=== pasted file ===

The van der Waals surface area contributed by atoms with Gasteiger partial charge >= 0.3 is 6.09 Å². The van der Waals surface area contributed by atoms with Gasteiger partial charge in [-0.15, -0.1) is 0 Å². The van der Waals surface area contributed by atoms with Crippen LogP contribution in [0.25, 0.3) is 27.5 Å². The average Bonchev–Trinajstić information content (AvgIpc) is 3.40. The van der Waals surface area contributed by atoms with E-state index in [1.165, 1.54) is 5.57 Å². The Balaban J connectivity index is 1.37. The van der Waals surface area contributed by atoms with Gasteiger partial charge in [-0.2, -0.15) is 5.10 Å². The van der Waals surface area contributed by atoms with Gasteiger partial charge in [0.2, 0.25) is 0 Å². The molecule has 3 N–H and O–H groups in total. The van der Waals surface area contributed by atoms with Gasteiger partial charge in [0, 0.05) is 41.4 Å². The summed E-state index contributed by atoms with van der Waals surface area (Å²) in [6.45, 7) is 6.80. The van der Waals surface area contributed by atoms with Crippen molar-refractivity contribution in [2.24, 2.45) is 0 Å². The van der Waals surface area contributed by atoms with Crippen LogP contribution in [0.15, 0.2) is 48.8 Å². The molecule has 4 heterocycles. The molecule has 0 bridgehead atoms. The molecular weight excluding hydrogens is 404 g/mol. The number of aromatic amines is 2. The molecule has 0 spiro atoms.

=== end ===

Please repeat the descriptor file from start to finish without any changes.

The van der Waals surface area contributed by atoms with Gasteiger partial charge >= 0.3 is 6.09 Å². The van der Waals surface area contributed by atoms with Gasteiger partial charge in [-0.15, -0.1) is 0 Å². The van der Waals surface area contributed by atoms with Crippen LogP contribution in [0.25, 0.3) is 27.5 Å². The average Bonchev–Trinajstić information content (AvgIpc) is 3.40. The van der Waals surface area contributed by atoms with E-state index in [1.165, 1.54) is 5.57 Å². The Balaban J connectivity index is 1.37. The van der Waals surface area contributed by atoms with Gasteiger partial charge in [-0.2, -0.15) is 5.10 Å². The van der Waals surface area contributed by atoms with Gasteiger partial charge in [0.2, 0.25) is 0 Å². The molecule has 3 N–H and O–H groups in total. The van der Waals surface area contributed by atoms with Gasteiger partial charge in [0, 0.05) is 41.4 Å². The summed E-state index contributed by atoms with van der Waals surface area (Å²) in [6.45, 7) is 6.80. The van der Waals surface area contributed by atoms with Crippen molar-refractivity contribution in [2.24, 2.45) is 0 Å². The van der Waals surface area contributed by atoms with Crippen LogP contribution in [0.15, 0.2) is 48.8 Å². The molecule has 4 heterocycles. The molecule has 0 bridgehead atoms. The molecular weight excluding hydrogens is 404 g/mol. The number of aromatic amines is 2. The molecule has 0 spiro atoms.